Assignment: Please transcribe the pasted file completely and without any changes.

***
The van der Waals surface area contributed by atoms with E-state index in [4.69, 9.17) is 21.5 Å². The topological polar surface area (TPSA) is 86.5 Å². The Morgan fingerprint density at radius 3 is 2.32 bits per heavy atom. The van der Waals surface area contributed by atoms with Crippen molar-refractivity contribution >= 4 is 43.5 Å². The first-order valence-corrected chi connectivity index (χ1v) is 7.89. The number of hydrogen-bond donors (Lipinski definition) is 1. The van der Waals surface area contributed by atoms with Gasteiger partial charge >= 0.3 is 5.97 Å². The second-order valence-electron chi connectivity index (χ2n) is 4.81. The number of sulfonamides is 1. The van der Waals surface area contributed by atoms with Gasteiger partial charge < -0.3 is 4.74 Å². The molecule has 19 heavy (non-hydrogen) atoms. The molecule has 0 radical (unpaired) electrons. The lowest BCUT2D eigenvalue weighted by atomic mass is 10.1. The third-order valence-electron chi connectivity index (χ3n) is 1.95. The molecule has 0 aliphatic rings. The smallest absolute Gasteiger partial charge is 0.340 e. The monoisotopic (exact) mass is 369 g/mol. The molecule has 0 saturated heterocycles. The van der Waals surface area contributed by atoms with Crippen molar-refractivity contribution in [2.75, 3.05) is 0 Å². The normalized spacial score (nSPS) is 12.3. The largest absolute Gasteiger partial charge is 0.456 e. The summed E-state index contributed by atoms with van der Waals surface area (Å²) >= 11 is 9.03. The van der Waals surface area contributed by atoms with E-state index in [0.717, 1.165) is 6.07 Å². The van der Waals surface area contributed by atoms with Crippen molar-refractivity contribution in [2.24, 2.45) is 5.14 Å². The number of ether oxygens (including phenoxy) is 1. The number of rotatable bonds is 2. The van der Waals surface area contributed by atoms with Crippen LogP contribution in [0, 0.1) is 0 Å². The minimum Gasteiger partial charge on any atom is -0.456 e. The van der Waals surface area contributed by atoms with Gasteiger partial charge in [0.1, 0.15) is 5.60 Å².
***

The van der Waals surface area contributed by atoms with E-state index in [4.69, 9.17) is 21.5 Å². The topological polar surface area (TPSA) is 86.5 Å². The Morgan fingerprint density at radius 3 is 2.32 bits per heavy atom. The van der Waals surface area contributed by atoms with Crippen molar-refractivity contribution >= 4 is 43.5 Å². The first-order valence-corrected chi connectivity index (χ1v) is 7.89. The number of hydrogen-bond donors (Lipinski definition) is 1. The van der Waals surface area contributed by atoms with Gasteiger partial charge >= 0.3 is 5.97 Å². The second-order valence-electron chi connectivity index (χ2n) is 4.81. The number of sulfonamides is 1. The van der Waals surface area contributed by atoms with Gasteiger partial charge < -0.3 is 4.74 Å². The molecule has 19 heavy (non-hydrogen) atoms. The molecule has 0 radical (unpaired) electrons. The lowest BCUT2D eigenvalue weighted by atomic mass is 10.1. The third-order valence-electron chi connectivity index (χ3n) is 1.95. The molecule has 0 aliphatic rings. The smallest absolute Gasteiger partial charge is 0.340 e. The monoisotopic (exact) mass is 369 g/mol. The molecule has 0 saturated heterocycles. The van der Waals surface area contributed by atoms with Crippen molar-refractivity contribution in [2.75, 3.05) is 0 Å². The normalized spacial score (nSPS) is 12.3. The largest absolute Gasteiger partial charge is 0.456 e. The summed E-state index contributed by atoms with van der Waals surface area (Å²) >= 11 is 9.03. The van der Waals surface area contributed by atoms with E-state index in [0.717, 1.165) is 6.07 Å². The van der Waals surface area contributed by atoms with Crippen molar-refractivity contribution in [2.24, 2.45) is 5.14 Å². The number of ether oxygens (including phenoxy) is 1. The number of rotatable bonds is 2. The van der Waals surface area contributed by atoms with Crippen LogP contribution in [0, 0.1) is 0 Å². The minimum Gasteiger partial charge on any atom is -0.456 e. The van der Waals surface area contributed by atoms with Gasteiger partial charge in [0.1, 0.15) is 5.60 Å².